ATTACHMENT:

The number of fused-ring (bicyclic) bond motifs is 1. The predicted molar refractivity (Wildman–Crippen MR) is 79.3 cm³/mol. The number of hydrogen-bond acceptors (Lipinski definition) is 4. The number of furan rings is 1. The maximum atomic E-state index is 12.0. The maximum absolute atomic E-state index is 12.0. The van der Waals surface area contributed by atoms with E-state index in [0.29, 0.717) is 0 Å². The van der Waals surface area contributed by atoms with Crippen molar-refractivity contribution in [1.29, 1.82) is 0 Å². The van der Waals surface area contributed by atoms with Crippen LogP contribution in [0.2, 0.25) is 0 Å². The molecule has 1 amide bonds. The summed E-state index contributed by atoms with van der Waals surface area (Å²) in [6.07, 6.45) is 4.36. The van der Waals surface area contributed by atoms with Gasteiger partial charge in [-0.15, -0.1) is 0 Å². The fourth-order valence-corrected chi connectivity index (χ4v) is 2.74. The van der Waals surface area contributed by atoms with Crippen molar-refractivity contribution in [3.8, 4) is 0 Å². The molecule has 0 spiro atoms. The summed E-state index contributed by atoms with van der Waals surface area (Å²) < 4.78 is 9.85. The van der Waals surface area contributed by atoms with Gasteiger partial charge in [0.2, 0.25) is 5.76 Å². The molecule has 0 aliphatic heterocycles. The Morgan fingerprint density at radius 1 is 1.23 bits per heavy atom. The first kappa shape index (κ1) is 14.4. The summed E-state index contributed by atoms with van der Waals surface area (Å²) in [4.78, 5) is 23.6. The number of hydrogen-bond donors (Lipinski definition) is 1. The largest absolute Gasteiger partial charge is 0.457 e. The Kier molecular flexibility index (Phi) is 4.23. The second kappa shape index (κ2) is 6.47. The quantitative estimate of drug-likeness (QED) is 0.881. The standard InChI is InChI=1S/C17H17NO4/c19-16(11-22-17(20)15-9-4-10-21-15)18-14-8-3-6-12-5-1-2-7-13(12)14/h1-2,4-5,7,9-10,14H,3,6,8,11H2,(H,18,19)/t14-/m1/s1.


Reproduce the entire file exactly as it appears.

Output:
The number of fused-ring (bicyclic) bond motifs is 1. The predicted molar refractivity (Wildman–Crippen MR) is 79.3 cm³/mol. The number of hydrogen-bond acceptors (Lipinski definition) is 4. The number of furan rings is 1. The maximum atomic E-state index is 12.0. The maximum absolute atomic E-state index is 12.0. The van der Waals surface area contributed by atoms with E-state index in [0.29, 0.717) is 0 Å². The van der Waals surface area contributed by atoms with Crippen molar-refractivity contribution in [1.29, 1.82) is 0 Å². The van der Waals surface area contributed by atoms with Crippen LogP contribution in [0.2, 0.25) is 0 Å². The molecule has 1 amide bonds. The summed E-state index contributed by atoms with van der Waals surface area (Å²) in [6.07, 6.45) is 4.36. The van der Waals surface area contributed by atoms with Gasteiger partial charge in [-0.15, -0.1) is 0 Å². The fourth-order valence-corrected chi connectivity index (χ4v) is 2.74. The van der Waals surface area contributed by atoms with Crippen molar-refractivity contribution in [3.8, 4) is 0 Å². The molecule has 0 spiro atoms. The summed E-state index contributed by atoms with van der Waals surface area (Å²) < 4.78 is 9.85. The van der Waals surface area contributed by atoms with Gasteiger partial charge in [0.2, 0.25) is 5.76 Å². The molecule has 0 aliphatic heterocycles. The Morgan fingerprint density at radius 1 is 1.23 bits per heavy atom. The first kappa shape index (κ1) is 14.4. The summed E-state index contributed by atoms with van der Waals surface area (Å²) in [4.78, 5) is 23.6. The number of hydrogen-bond donors (Lipinski definition) is 1. The largest absolute Gasteiger partial charge is 0.457 e. The Kier molecular flexibility index (Phi) is 4.23. The second kappa shape index (κ2) is 6.47. The quantitative estimate of drug-likeness (QED) is 0.881. The standard InChI is InChI=1S/C17H17NO4/c19-16(11-22-17(20)15-9-4-10-21-15)18-14-8-3-6-12-5-1-2-7-13(12)14/h1-2,4-5,7,9-10,14H,3,6,8,11H2,(H,18,19)/t14-/m1/s1.